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Wednesday, November 14, 2007

A Training Exercise

This is Steven Petrick posting.

Back when I was a cadet, I took part in several leadership training exercises. A particular one involved a patrol that had to make contact with friendly guerrillas to conduct an operation. While en route, we encountered and eliminated a sniper. When we then made contact with the guerrillas, the patrol leader and his second went out to talk to the leader of the guerrillas and his second. It was then revealed that the sniper we had eliminated was one of the guerrillas. The second in command of the guerrillas became "emotional" as the sniper was his brother. He pulled his weapon and shot the patrol leader.

At this juncture, I was with the main body of the patrol (all of them my fellow cadets, as were the patrol leader and his second, the guerrillas were played by the senior cadets). I was NOMINALLY the fourth in line of command for the patrol, but had been picked by the patrol leader to be the "point man" and had not had anyone specifically assigned to me as a team or element.

As we all watched what was going on, my own mind had already reached the "he is going to shoot our guys" decision, but that is one of those things that is impossible to prove until it happens. So if I shot, there would be no way to determine if I was right or wrong. The real world is like that, by the way.

The Guerrilla second shot our patrol leader.

Instantly the mass of cadets opened fire on the two guerrillas and charged into the clearing after the rest of the guerrillas.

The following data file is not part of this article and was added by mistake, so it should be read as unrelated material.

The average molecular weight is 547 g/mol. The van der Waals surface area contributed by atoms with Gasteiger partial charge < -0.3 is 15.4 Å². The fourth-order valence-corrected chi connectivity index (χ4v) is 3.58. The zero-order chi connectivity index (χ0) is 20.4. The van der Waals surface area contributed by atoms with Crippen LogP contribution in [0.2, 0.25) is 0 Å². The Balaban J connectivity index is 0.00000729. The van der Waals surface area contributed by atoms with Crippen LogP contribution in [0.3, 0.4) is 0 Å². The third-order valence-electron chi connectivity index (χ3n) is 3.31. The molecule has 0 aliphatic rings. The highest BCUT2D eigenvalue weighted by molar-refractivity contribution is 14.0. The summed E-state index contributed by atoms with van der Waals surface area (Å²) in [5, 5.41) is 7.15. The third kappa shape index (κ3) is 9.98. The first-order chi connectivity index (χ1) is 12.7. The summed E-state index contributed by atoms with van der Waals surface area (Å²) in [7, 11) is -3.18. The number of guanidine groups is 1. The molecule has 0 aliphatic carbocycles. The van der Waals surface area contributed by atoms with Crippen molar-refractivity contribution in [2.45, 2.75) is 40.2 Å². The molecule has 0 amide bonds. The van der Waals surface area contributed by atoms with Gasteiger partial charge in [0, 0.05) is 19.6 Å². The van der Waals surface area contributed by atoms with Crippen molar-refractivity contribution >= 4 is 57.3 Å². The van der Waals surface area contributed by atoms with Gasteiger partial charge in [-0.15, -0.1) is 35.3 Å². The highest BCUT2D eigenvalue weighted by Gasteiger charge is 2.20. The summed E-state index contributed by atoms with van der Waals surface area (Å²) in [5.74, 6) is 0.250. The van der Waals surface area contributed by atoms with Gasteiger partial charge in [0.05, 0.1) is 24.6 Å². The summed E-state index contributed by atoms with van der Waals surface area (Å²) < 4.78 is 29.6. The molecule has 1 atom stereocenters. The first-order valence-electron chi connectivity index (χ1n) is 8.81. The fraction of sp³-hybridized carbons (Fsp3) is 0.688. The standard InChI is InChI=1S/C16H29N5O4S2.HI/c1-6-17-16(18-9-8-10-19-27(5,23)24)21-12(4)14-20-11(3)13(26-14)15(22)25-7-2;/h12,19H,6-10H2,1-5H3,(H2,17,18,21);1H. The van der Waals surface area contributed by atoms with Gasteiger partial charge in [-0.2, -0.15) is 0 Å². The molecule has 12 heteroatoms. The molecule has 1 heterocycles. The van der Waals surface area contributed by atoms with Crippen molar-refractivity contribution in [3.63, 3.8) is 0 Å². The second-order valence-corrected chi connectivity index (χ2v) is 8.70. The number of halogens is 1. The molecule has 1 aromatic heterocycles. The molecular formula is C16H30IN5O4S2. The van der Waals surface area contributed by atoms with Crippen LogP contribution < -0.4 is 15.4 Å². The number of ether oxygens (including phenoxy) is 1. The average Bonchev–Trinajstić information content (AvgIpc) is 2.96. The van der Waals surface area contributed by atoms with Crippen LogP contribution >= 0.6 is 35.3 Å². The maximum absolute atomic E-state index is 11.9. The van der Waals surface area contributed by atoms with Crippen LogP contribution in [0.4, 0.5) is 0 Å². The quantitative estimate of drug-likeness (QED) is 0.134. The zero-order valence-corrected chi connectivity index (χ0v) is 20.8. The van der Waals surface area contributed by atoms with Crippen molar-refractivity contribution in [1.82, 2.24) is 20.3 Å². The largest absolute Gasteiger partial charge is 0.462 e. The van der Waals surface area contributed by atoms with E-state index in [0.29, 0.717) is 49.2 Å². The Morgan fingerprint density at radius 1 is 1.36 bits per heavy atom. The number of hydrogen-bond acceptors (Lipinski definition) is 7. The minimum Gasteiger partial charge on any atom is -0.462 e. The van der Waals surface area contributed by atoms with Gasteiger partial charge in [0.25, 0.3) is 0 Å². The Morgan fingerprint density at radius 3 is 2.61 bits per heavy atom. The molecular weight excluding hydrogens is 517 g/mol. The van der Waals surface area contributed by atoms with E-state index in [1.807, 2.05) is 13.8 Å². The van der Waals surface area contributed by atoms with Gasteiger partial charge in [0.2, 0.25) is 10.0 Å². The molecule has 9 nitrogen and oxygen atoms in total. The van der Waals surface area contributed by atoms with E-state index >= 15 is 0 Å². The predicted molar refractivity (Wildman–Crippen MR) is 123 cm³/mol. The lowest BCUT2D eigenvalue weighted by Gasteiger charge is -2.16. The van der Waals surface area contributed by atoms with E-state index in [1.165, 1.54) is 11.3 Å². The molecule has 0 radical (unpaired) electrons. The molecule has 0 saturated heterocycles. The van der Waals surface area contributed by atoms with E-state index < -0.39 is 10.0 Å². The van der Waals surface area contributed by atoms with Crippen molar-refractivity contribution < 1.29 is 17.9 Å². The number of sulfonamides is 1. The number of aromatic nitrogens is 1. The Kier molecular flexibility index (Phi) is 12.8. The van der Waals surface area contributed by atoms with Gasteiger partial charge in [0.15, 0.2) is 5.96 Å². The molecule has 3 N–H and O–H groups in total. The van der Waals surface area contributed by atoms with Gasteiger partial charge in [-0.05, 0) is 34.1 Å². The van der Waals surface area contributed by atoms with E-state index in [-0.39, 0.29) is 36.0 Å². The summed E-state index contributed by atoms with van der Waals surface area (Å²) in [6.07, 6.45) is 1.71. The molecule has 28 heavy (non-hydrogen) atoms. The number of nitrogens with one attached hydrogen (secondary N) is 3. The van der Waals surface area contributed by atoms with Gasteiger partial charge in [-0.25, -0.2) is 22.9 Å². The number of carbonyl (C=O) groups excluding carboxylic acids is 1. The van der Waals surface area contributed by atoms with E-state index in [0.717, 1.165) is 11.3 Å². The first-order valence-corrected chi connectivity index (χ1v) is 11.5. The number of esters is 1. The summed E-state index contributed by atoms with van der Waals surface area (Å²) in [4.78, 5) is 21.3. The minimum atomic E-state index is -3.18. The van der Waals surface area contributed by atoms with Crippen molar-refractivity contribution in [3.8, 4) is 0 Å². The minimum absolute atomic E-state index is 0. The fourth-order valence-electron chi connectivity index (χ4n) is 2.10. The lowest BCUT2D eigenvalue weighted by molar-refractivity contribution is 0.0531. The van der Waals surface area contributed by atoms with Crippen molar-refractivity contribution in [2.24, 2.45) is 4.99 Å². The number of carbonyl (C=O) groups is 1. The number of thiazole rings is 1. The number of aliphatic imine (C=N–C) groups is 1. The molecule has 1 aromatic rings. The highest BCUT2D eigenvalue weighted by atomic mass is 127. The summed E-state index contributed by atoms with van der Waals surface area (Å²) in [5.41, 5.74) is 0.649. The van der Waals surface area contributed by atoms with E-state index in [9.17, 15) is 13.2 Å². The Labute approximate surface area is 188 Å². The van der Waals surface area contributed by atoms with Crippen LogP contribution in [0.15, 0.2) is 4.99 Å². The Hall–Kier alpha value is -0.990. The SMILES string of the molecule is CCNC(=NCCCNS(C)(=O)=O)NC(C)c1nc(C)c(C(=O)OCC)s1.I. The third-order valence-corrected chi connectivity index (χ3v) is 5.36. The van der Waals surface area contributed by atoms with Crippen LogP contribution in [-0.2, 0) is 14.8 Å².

All that is, except for me.

I was NOT going into that clearing. My mind had now switched over to "trap".

But I utterly failed to try to restrain my fellow cadets, because I was not specifically in charge of any of them, and the third in command was leading the charge.

I waited. And sure enough, a machine-gun opened up from our left flank, raking the clearing where the patrol was now exposed in the open.

It was then I moved, tracking the machine-gun's location by sound and skirting the edge of the clearing until I could flank the gun and take it out.

While I failed on a number of levels (I should have tried to exercise authority, but at that point I was still more loner than anything else and the idea that I was a "sergeant" did not really sink in. I should have tried to get the third in command to not charge, I should have tried to rally some of the cadets to me and held them from charging the clearing, I should have done a number of things), what I had done caught the attention of both the senior cadets and the cadre. Of all the cadets, I had not entered the clearing. And I had not fled or hidden, or simply remained where I was, I had acted. Of all the cadets, I had pieced together what was about to happen, and had actually developed a plan, on the fly, rather than simply charging to my front at the visible enemy. I had gone to the decisive point (the machine-gun), and had assaulted it from the rear. And I had accomplished this without any of the "guerrillas" seeing me until I attacked the gun from its blind side, which ended the exercise.

The scenario was still a disaster (the patrol would have sustained heavy casualties), but in most cases where this training scenario was run, none of the cadets would think ahead. The scenario was designed to teach the cadets to do that by luring them into a trap. I had not been lured, but had seen the trap and acted decisively to break it.

But I had failed to lead, and that was the thing the Cadre and the senior cadets wanted to fix.